On October 28, 2021, The Pennsylvania Academy of the Fine Arts debuted its new retrospective of American feminist painter Joan Semmel, entitled Joan Semmel: Skin in the Game. The first such display of Semmel's work in her six–decade career, the exhibit openly brandishes an erotic abstraction that offers a candid look at the female body, disputing the male gaze.  

Your eye first catches an 8x24 artistic summation of Semmel’s career hanging proudly on the wall—it proclaims her as a trailblazer for erotic female art depicting numerous renditions of Semmel's naked form in evocative color. It’s a fitting introduction to what the exhibit will offer—much of her work explores the human form through a feminist lens. Immediately, you realize that you’re in for Semmel’s feminist take of the sexual experience.


Photo by James Pensabene


As you begin to walk through the approximately 40 paintings in which line PAFA’s walls, you notice that her early work is classic expressionism. Her painting Peril Infinito (1966) features the characteristic vivid colors and exaggerated strokes that define the form, which Semmel herself describes as “introspective” and a reflection of the “kind of isolated life that I had lived in Spain” according to the work's label. It fails to hint at the blend of expressionism and eroticism that will mark Semmel’s later works, which stray from the stark forms and geometric pattern that make this piece; however, as you move through the exhibit, her early works are characterized by her bold strokes, colors, and subjectivity.

Delving deeper, you stumble upon Semmel’s Sex Paintings (1971), an early take on her future Erotic Series (1972–1973), both of which portray heterosexual couples in the act of sex. Sex Paintings capitalizes off vivid, unnatural colors as Semmel explores her definition of eroticism amid the rampant female sexual repression of the time, sketching partners in intimate positions. Semmel notes that her inspiration for these abstract representations was her desire “to find an erotic visual language that would speak to women” after returning from Spain to a country that misrepresented and objectified the female body. Her Erotic Series takes these large–scale portraits to the next level, being a touch more realistic despite retaining the vivid, unnatural colors seen in Sex Paintings in her attempt to paint the intimate encounter through the female eye. 

Her subsequent Self Image series (1974–1979), which consists of explicit self-portraits of the American artist looking down at her body, contradicts the constructed beauty of Hollywood from unique angles as Semmel paints herself. A notable deviation from her abstraction thus far, it’s a direct challenge to Western culture at the time, which idealized women’s bodies and beauty. Her most well–known work to date, the series is a cry for female autonomy—she is seeing her own body, depicting it from her own perspective rather than from the perspective of the patriarchy. It marks her attempt to “reimagine the nude without objectifying the person.” 


Photo by James Pensabene


As you confront her later work, you learn it is just as exploratory with her Gymnasium (1986–1987) and Locker–Room Series (1988–1991), which depict nude female bodies through the view of a mirror (an early form of her With Camera series). She attempts to depict the disparity between reality and the point of view.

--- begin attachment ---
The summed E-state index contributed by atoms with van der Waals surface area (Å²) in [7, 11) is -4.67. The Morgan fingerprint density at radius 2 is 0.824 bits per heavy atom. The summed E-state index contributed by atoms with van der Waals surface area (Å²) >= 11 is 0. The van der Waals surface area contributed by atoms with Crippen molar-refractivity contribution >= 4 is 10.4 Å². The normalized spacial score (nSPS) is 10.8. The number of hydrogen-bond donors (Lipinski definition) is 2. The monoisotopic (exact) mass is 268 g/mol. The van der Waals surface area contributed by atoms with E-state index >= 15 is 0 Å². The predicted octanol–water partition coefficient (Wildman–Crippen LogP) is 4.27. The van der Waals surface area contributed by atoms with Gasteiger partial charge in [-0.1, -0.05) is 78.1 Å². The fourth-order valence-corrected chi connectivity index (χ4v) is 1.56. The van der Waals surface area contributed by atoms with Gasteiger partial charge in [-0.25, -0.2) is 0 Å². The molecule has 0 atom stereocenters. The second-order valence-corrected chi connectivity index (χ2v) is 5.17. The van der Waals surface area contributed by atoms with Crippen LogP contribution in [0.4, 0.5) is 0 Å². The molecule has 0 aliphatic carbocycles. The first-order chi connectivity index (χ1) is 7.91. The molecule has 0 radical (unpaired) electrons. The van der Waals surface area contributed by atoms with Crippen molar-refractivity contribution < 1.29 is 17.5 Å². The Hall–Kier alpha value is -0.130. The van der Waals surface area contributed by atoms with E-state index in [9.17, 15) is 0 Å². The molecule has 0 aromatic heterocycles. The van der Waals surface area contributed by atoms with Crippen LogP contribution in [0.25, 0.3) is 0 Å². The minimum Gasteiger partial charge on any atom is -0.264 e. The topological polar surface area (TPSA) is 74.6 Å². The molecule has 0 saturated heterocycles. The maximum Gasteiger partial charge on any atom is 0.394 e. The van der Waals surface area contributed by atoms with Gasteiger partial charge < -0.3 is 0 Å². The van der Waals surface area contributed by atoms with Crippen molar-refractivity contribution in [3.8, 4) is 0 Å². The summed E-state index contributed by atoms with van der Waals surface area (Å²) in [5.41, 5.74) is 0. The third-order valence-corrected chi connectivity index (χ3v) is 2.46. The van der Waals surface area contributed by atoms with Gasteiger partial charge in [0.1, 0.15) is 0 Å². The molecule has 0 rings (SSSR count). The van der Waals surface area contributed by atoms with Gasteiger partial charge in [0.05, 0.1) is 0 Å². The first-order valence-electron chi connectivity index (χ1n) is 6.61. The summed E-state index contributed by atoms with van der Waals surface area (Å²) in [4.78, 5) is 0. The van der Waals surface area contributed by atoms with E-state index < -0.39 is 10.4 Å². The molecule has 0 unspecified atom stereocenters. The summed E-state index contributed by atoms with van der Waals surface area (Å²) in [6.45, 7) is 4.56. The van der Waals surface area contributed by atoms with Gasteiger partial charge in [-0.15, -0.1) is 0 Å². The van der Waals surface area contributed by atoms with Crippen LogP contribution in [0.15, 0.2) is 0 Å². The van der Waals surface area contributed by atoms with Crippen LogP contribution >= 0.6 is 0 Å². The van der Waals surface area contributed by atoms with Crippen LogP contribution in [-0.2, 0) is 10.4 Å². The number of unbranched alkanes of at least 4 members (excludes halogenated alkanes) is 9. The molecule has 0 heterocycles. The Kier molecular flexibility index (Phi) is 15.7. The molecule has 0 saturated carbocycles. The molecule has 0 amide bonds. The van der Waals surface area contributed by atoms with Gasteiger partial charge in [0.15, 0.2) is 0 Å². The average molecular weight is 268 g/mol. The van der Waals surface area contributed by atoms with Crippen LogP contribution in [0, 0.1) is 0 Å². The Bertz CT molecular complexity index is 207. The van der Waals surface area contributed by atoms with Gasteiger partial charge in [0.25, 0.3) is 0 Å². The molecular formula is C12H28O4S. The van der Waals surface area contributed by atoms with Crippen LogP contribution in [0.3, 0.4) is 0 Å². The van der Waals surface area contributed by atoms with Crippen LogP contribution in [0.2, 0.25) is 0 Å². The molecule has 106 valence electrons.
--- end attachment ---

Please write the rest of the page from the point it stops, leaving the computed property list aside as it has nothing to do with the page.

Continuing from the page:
The Overlays series is an exception to the artist’s body of work that illustrates her propensity for innovation. It takes the nude female bodies from her Locker–Room series and overlays it with paintings from her Erotic Series—a unique marriage between the two. It’s chaotic. It’s experimental, but it works. Her exploration into transparencies marks a new direction for her career whether or not her Overlays series is an “outlier” as PAFA's walls call it.


Photo by James Pensabene


Towards the end of the exhibit, you come across Heads (2007–2013), which includes various self-portraits of the artist from the neck up, complemented by a summary of her prolific career as a pioneer for the feminist nude. Intimate in a different way, the mirage of hazy images of the artist’s face adopts some of the realism visible in her With Camera series over her traditional abstracts.  She appears to be in motion—each captures the transformative feel of aging as she honestly depicts what she sees in the mirror.

Semmel, who is now in her late 80s, has continued to explore female sexuality in her work, particularly depicting her body as it ages and consequently transforms. Her candid portrayal of the female body and sexual experience through a feminist lens has paved the way for the expressionist nude and eroticism in art, confronting the patriarchal view of womanhood.

Joan Semmel: Skin in the Game is a provocative challenge to tradition as is the artist’s work itself. It unapologetically depicts womanhood in its purest form as it navigates how to appreciate and fall in love with the fickle human body. It’s most certainly a gain for female empowerment and a frank representation of the struggle to come into one’s own, specifically in the face of objectification by the patriarchy. 

Written on PAFA’s walls, Semmel, says, “I was interested in how my position as a woman affected my choices as an artist. I couldn’t possibly relate the same way as a man would, for instance, to the genre of nude. By using myself as the model those differences immediately became self-evident.” 

What PAFA’s new exhibit shows is that she undoubtedly succeeded in this goal in her artistic portrayal of the female human form which works to distance itself from objectification.  Open until April 2022, Joan Semmel: Skin in the Game is most certainly worth experiencing. 


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